As stated before (see my YouTube video on the home page) chronic inflammation can cause cardiovascular disease, diabetes, arthritis, cancer, lung disease (asthma, COPD), neurological disease (Parkinson’s disease, Alzheimer’s disease, possibly MS) and autoimmune diseases. All of the anti-oxidant vitamins and the detoxification described below will aid in preventing chronic inflammation. However, it is also important to eliminate or limit sugar intake and starchy food intake (noodles, rice, potatoes, bread, and cakes) to prevent insulin hyper secretion, which would cause the metabolic syndrome and lead to chronic inflammation. The physician can order a fasting insulin level to check for hyperinsulinism. Supplementation with omega-3 fatty acids (molecularly distilled fish oil) will help the anti-inflammatory process as will vitamin D3 supplementation. Recently two studies have shown that vitamin D is useful in preventing breast cancer, lymphoma and colorectal cancer, but also in preventing prostate cancer.
Before you think of supplementing, the body needs to be detoxified so that the nutrients and supplements can access the cells and do their supportive work. Books like “Breakthrough” (Ref.8) by Suzanne Somers have reviewed newer insights of antiaging medicine. This points out the importance of detoxifying the body from heavy metals like mercury, lead and cadmium. Chelation therapy with vitamin C and Glutathione, or with EDTA can be used to remove some of these heavy toxic metals (pollution).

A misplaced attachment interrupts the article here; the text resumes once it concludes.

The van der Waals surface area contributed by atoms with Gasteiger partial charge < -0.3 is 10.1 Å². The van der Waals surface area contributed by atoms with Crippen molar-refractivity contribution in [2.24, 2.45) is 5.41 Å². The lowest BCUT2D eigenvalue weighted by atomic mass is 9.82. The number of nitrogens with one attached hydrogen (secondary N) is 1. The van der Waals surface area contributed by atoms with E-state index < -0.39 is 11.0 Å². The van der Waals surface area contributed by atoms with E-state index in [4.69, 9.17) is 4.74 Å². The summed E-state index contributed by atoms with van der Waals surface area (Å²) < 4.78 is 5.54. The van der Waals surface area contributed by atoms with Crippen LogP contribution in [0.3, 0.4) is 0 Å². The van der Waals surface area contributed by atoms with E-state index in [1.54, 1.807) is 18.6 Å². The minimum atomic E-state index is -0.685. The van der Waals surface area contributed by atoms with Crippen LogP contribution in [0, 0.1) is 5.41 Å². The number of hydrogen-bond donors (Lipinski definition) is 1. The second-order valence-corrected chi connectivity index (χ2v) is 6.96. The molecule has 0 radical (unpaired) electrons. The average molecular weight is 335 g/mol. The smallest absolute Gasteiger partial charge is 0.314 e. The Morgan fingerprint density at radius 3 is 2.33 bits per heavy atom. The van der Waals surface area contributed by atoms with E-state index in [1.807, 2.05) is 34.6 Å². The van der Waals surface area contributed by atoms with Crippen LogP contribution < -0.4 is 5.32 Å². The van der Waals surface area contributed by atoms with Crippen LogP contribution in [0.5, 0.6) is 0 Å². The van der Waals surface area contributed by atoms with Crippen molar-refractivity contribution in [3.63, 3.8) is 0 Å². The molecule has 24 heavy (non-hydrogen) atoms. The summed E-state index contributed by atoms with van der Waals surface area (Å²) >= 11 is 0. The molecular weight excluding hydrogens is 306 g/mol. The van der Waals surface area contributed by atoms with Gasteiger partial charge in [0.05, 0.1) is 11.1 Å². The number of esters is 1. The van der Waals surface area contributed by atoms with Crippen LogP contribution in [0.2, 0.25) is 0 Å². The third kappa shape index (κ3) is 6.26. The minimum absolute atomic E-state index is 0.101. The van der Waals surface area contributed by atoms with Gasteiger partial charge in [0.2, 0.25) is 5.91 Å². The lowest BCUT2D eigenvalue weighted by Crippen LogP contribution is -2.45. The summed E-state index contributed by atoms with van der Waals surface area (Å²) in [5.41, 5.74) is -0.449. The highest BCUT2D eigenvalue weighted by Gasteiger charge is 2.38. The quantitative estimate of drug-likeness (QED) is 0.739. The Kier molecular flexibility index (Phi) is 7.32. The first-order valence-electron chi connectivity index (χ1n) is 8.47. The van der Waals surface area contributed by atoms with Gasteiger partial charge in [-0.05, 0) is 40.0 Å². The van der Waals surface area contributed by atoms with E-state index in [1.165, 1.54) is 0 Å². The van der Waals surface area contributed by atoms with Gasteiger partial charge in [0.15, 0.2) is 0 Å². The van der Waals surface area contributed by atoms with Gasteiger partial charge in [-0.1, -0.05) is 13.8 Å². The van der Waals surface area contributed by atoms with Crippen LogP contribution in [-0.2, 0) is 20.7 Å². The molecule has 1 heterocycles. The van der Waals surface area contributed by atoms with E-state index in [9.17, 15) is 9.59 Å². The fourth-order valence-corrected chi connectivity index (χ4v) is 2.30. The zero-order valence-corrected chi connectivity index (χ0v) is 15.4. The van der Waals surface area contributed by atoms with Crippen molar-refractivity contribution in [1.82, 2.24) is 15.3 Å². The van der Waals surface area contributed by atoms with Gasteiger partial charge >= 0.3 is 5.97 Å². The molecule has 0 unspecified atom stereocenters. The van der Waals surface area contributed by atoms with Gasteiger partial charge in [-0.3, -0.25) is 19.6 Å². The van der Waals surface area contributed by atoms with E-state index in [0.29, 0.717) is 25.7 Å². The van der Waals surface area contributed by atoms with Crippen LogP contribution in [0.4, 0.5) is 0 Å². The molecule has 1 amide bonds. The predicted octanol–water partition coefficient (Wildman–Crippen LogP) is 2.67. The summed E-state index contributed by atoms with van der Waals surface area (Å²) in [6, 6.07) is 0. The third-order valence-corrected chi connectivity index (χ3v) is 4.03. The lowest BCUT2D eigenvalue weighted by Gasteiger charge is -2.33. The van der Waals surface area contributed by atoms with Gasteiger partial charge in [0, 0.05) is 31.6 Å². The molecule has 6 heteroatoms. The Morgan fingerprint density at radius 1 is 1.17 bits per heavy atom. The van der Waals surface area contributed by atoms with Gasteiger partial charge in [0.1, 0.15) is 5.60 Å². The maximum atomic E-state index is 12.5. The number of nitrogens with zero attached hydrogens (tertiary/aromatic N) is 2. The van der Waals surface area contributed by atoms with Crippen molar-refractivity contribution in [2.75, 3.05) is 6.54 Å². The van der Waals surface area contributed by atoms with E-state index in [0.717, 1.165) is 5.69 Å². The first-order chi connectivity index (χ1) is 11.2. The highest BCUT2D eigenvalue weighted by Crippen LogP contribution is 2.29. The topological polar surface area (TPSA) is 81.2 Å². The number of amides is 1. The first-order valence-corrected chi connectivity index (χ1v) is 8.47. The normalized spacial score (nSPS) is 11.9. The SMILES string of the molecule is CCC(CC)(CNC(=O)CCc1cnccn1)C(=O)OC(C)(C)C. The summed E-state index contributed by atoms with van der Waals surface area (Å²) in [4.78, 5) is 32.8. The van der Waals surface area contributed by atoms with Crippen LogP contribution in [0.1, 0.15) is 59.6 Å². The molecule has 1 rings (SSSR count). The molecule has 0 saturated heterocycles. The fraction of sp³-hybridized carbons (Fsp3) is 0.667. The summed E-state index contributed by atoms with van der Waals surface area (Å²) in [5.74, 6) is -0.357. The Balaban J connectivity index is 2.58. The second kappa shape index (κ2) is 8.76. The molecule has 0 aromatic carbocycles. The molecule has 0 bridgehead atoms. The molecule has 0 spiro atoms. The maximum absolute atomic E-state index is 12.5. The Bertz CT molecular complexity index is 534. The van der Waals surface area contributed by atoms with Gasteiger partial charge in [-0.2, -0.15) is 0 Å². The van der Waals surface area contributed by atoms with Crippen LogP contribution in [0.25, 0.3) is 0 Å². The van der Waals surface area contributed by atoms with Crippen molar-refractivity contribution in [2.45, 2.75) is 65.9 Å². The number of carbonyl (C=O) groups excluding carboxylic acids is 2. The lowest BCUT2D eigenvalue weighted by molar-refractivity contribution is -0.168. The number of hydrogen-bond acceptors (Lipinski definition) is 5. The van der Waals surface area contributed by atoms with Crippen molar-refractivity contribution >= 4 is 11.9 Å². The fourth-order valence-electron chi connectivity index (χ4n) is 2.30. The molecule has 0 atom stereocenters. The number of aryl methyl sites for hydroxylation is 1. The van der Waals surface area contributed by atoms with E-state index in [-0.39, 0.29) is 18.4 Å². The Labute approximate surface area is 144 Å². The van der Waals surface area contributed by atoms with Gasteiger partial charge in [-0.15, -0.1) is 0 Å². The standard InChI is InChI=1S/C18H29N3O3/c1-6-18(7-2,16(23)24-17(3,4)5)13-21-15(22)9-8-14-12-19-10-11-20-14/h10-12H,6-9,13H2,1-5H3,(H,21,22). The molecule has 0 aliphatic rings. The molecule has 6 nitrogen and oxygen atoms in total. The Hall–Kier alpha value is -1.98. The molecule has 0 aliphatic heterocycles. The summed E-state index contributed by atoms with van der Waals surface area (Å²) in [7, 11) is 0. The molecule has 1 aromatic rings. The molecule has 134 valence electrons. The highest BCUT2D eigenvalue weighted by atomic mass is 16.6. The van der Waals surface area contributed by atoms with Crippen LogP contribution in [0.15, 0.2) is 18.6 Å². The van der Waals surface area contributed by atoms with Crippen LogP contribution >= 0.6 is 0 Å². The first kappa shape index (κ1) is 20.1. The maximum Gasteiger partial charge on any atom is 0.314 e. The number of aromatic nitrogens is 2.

Undeniably there are times where vitamins should be supplemented: patients with pernicious anemia benefit from vitamin B 12 injections. Pregnant mothers are encouraged to take prenatal vitamin supplements. A crucial supplement in pregnancy is folic acid, which reduces the likelihood of spina bifida in the baby. It is further known that in infancy the baby will not get enough vitamin D in milk, and accordingly the vitamin is administered as drops in a bit of formula or baby food. Vitamin C has also been associated with benefits in the cold and flu season.
Multivitamin preparations are of importance, where our food intake is just not quite enough to meet the demands: pregnancy, as discussed before, is such a situation, but breastfeeding a baby puts high demands on the nursing mother as well.